Penn Center, in the heart of this Sea Island near Beaufort, is a shining example of the true meaning of “No Child left Behind”.  Its genesis was the implementing of the Emancipation Proclamation. One thing that was ever in Abraham Lincoln’s mind, when he contemplated freeing the slaves in the Confederate States, was the immediate unleashing on Southern society of millions of illiterate people, the majority of whom were also not trained in any skilled trade.  “Forty acres and a mule”, the mantra of freed enslaved minister Garrison Frazier, turned into a scattershot attempt to relieve that society of its immediate burden, once it became actual Federal policy.  Lincoln himself, hamstrung by his own conviction that any given White man was inherently superior to any given person of another “race”, had no coherent plan to alleviate the situation.

So, it fell to Rev. Frazier and a council of educated Black men, in the Lowlands from Savannah to Charleston, to devise and implement a plan to establish a school for the children of the Sea Islands region. Penn School, established, as its name implies, with the support of the Society of Friends, became just such a school. It was initially established in 1862, even before the Emancipation Proclamation was issued.  Truth be known, word had reached the Black community in Savannah that many slaveholders in Virginia, Louisiana and Georgia were teaching their male slaves how to read and write.  Many others had been taught, surreptitiously, by the wives and children of their masters. The former estate of a freed slave, Harvey Gantt, became the site of an expanded school, in 1864. By 1865, Quaker abolitionists in Philadelphia began supporting the school, and it was named Penn School.  In 1901, Hampton Institute, a Black college in Virginia, began sponsoring the school, which was cut off from public funding by Beaufort County’s segregationist leadership. Even with this assistance, though, the school continued to struggle.  In 1948, Penn School closed and Penn Center, a community development and cultural preservation institution, emerged on the property.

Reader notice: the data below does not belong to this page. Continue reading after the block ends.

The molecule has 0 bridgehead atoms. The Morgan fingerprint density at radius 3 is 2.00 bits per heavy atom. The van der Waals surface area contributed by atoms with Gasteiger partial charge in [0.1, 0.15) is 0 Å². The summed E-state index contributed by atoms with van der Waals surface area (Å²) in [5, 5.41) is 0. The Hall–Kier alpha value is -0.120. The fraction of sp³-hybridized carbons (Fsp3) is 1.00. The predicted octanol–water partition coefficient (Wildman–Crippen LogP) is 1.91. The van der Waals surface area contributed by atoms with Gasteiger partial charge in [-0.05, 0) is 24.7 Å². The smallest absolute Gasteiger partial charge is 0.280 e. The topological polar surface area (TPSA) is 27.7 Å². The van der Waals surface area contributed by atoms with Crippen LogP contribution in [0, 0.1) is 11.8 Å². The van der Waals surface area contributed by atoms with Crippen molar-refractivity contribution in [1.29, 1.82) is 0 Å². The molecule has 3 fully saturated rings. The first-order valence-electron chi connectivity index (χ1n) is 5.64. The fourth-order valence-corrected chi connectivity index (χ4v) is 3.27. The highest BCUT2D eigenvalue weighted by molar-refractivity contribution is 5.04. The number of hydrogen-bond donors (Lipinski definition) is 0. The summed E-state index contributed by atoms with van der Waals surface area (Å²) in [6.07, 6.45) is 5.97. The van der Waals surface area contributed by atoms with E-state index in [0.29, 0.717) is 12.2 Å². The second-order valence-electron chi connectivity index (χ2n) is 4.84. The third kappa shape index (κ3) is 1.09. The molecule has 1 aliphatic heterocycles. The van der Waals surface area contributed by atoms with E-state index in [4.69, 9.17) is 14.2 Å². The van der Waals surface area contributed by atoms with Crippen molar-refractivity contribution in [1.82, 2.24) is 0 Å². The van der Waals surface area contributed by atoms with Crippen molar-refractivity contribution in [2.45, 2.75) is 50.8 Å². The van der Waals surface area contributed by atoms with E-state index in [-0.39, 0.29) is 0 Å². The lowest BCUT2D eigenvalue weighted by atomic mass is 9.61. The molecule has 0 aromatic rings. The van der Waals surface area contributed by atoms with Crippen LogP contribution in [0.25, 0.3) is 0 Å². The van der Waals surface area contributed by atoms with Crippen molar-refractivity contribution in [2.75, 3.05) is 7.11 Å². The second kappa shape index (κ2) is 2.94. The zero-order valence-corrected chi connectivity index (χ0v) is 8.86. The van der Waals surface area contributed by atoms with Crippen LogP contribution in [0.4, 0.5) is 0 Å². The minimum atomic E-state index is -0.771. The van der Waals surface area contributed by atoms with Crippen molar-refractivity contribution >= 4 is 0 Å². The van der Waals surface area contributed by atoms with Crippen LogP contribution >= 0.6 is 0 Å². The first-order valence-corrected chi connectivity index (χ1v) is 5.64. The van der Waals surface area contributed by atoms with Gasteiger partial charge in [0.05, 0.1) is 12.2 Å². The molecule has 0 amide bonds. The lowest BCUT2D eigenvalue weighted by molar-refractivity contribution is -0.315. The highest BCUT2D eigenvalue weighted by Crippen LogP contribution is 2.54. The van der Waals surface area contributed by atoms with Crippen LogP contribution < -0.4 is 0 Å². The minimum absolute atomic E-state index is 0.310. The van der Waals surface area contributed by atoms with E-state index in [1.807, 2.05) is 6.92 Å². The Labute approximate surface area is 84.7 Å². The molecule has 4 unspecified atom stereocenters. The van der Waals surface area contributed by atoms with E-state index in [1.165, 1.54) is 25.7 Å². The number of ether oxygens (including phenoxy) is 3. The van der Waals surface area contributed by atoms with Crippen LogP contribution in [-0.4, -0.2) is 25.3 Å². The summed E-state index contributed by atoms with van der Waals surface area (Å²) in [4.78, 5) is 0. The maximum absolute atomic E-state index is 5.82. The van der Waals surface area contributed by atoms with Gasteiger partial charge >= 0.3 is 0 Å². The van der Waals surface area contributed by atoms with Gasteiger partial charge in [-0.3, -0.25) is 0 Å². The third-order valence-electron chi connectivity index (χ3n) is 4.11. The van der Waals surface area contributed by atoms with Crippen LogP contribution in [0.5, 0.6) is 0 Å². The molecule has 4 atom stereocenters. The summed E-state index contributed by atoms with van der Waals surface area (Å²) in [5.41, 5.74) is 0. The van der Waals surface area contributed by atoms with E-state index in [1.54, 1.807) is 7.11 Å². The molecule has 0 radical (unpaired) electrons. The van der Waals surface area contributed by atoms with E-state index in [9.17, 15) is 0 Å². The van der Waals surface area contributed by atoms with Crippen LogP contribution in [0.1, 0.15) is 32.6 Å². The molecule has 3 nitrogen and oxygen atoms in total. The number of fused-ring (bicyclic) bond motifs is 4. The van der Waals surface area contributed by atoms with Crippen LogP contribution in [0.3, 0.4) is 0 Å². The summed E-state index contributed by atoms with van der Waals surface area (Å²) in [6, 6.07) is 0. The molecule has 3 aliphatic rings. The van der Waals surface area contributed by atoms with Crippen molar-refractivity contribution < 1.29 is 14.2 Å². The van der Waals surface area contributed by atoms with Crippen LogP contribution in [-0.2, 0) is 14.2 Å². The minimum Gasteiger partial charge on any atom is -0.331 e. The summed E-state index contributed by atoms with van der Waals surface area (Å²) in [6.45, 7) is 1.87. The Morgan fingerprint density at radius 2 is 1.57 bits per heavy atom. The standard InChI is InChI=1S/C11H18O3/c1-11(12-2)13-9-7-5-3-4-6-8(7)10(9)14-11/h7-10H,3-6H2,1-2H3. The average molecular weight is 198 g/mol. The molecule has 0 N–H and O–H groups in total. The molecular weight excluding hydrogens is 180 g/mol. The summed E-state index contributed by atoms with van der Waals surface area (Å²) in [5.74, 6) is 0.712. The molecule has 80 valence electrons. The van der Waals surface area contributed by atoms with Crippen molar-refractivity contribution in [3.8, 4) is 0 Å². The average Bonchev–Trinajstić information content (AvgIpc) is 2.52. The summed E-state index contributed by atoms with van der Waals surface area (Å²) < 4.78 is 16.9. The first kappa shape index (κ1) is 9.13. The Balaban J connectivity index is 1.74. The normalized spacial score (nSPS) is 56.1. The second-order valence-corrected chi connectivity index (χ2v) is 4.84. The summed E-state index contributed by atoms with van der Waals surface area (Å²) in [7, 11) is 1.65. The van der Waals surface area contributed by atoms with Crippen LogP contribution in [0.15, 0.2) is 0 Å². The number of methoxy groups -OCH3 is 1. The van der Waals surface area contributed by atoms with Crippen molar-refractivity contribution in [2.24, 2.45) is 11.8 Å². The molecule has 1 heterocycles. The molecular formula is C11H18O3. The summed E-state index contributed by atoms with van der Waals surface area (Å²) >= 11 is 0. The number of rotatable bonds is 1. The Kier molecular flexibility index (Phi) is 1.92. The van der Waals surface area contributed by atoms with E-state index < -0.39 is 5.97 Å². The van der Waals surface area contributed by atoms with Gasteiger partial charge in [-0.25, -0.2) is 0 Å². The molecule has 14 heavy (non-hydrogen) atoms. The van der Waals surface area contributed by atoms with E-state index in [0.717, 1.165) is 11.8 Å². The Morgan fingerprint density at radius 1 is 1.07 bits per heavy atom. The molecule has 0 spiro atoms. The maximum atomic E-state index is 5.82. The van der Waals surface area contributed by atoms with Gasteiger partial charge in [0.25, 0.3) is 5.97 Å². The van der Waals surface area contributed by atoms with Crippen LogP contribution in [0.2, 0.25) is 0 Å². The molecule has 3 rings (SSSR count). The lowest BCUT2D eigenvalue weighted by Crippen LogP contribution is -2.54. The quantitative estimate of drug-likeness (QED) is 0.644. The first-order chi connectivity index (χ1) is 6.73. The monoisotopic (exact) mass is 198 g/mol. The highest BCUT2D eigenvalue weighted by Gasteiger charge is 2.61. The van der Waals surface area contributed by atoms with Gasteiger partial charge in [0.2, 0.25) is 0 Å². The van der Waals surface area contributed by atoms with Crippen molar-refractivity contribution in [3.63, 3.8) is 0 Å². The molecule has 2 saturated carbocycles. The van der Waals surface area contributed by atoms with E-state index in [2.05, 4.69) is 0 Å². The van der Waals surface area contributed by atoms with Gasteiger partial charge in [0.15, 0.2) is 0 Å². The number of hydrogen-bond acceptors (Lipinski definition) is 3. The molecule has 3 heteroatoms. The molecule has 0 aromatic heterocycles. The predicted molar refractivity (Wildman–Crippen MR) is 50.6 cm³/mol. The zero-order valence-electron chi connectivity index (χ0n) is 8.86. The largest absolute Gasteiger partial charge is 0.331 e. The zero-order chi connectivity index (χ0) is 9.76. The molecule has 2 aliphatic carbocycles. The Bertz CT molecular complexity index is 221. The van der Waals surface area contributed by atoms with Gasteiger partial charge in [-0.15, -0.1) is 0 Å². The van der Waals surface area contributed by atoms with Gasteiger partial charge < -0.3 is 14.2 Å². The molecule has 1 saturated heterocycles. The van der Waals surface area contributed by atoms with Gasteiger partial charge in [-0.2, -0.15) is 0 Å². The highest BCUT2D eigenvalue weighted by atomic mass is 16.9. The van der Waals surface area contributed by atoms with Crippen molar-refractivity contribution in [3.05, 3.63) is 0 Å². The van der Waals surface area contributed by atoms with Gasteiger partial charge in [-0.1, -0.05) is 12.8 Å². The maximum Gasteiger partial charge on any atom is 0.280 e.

Today, Penn Center is a haven for the study and preservation of Gullah language and culture and for the promotion of Civil Rights.  Its York W. Bailey Museum has a wealth of African art and Gullah artifacts.  The Center promotes the Reconstruction Era National Historic Park, of which it is the epicenter, and the Gullah Geechee Cultural Heritage Corridor, from Florida to North Carolina.  It maintains active relationships with people in West and Central Africa, with the President of Sierra Leone visiting the Center, in 1988.